One of them is a Filipina who was featured in OMG! Yahoo Philippines a few weeks back. She left her “sexy” image for a good and simple life with her pastor husband. Instead of bearing the body and the brokenness of a soul, they both are active missionary workers.

These following quotes struck me as it is a courageous account:

“I had to say no to a lot of things that earned me a lot of money. Everything, fame, connections. And by saying no to those things, I really lost a lot. But I know na if I honor God, God will provide for me. Then, eventually because I kept on saying no, people started offering me other things. Sige, ‘Ayaw mo nang mag-sexy, gusto mo bang maghost?’ Tapos eventually host na ako,” she said. (Okay, you don’t want these sexy roles, do you want to be a host? Then eventually, I became a host.)

She consistently said no to what would support her sexy star image and she recognized she was saying no to fame, connections and so on. I think what she forgot to mention she was saying yes to herself. “Yes, I honor the sacredness of what God gave me and what I give to my husband.” – which just goes to show that you really have a choice where you want to specialize and what you want to do even in the entertainment business.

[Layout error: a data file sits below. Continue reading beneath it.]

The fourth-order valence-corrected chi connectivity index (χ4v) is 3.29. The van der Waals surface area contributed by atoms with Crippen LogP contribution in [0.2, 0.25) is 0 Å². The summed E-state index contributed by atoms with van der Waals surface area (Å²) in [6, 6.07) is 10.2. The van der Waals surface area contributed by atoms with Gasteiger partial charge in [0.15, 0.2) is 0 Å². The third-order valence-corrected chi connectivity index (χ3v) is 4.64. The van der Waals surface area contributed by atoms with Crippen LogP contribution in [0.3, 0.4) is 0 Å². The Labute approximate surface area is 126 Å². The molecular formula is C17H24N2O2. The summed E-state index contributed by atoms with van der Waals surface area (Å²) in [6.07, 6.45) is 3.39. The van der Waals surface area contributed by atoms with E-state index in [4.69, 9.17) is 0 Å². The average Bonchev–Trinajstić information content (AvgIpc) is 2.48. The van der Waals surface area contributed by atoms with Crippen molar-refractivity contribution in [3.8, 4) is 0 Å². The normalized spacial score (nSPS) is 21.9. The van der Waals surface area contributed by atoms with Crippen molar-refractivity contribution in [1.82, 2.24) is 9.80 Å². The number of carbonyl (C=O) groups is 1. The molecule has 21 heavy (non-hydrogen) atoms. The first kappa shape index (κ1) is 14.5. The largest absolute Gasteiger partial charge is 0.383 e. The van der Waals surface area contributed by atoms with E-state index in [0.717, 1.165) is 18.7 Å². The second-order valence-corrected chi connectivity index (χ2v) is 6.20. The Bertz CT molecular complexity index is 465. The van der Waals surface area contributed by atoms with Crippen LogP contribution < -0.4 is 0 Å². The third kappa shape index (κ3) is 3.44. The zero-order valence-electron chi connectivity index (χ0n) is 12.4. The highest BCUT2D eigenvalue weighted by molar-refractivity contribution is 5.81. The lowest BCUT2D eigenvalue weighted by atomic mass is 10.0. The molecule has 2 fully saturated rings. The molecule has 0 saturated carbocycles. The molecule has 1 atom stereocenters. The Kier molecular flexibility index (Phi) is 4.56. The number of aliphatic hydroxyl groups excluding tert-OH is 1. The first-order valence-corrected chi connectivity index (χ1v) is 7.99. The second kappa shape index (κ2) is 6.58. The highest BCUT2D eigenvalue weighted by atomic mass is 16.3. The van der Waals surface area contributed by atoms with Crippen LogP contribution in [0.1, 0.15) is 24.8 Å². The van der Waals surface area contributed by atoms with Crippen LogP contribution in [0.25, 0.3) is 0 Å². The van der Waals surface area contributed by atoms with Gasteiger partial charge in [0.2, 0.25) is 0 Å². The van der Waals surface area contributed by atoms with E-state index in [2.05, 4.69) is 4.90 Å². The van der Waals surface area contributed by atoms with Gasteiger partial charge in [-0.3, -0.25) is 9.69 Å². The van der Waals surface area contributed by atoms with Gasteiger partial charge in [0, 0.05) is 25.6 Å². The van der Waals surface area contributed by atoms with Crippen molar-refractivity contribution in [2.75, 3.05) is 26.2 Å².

The problem is, these models/ stars don’t have to quit because they’re on their way to the altar. They can already start loving their husbands TODAY.

The following quote will further support and close the previous:

“If you let them decide kung ano ang image mo, then you will never have a say in your life,” Rica added

If you let them decide what your image should be, then you will never have a say in your life.

I think this is the MOST powerful quote from her interview. Although to me, the writing style portrayed the interview to be quite bland and uneventful, this quote on its own hits home run by giving stars and star-hopefuls the true nature of the entertainment business. They control your life,  in addition: the fame, heaps of money and connections control your life. Then she makes a reassuring statement by saying you have all the power to come up with the image you want to portray.

I say, why aim to be sexy when you can be truly beautiful?

I will leave this post with an adorable picture of yet another star, Emma Stone:

I cannot get over the little stint that her and Andrew Garfield pulled for the paparazzi for their charities. Such a sweet moment for them to remember who they’re helping out. How can you think of anyone while being bombarded by flashing lights and clicking buttons? They prove otherwise.